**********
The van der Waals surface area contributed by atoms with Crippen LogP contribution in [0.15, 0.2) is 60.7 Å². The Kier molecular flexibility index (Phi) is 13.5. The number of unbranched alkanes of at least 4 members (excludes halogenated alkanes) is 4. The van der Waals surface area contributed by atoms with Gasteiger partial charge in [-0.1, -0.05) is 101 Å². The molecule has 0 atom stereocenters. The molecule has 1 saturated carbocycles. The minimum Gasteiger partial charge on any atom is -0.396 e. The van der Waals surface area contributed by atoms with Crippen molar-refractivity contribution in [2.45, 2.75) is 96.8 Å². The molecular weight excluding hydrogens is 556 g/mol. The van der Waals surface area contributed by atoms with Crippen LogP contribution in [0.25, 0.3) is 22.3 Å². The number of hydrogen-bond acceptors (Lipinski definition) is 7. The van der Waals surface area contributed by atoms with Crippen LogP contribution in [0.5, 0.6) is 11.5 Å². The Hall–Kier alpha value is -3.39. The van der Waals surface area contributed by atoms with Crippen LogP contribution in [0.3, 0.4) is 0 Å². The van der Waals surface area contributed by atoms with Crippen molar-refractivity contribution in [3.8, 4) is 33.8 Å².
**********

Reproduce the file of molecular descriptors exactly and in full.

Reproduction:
The van der Waals surface area contributed by atoms with Crippen LogP contribution in [0.15, 0.2) is 60.7 Å². The Kier molecular flexibility index (Phi) is 13.5. The number of unbranched alkanes of at least 4 members (excludes halogenated alkanes) is 4. The van der Waals surface area contributed by atoms with Gasteiger partial charge in [-0.1, -0.05) is 101 Å². The molecule has 0 atom stereocenters. The molecule has 1 saturated carbocycles. The minimum Gasteiger partial charge on any atom is -0.396 e. The van der Waals surface area contributed by atoms with Crippen molar-refractivity contribution in [2.45, 2.75) is 96.8 Å². The molecular weight excluding hydrogens is 556 g/mol. The van der Waals surface area contributed by atoms with Crippen LogP contribution in [0.25, 0.3) is 22.3 Å². The number of hydrogen-bond acceptors (Lipinski definition) is 7. The van der Waals surface area contributed by atoms with Crippen LogP contribution in [0.5, 0.6) is 11.5 Å². The Hall–Kier alpha value is -3.39. The van der Waals surface area contributed by atoms with Crippen LogP contribution in [0.3, 0.4) is 0 Å². The van der Waals surface area contributed by atoms with Crippen molar-refractivity contribution in [3.8, 4) is 33.8 Å².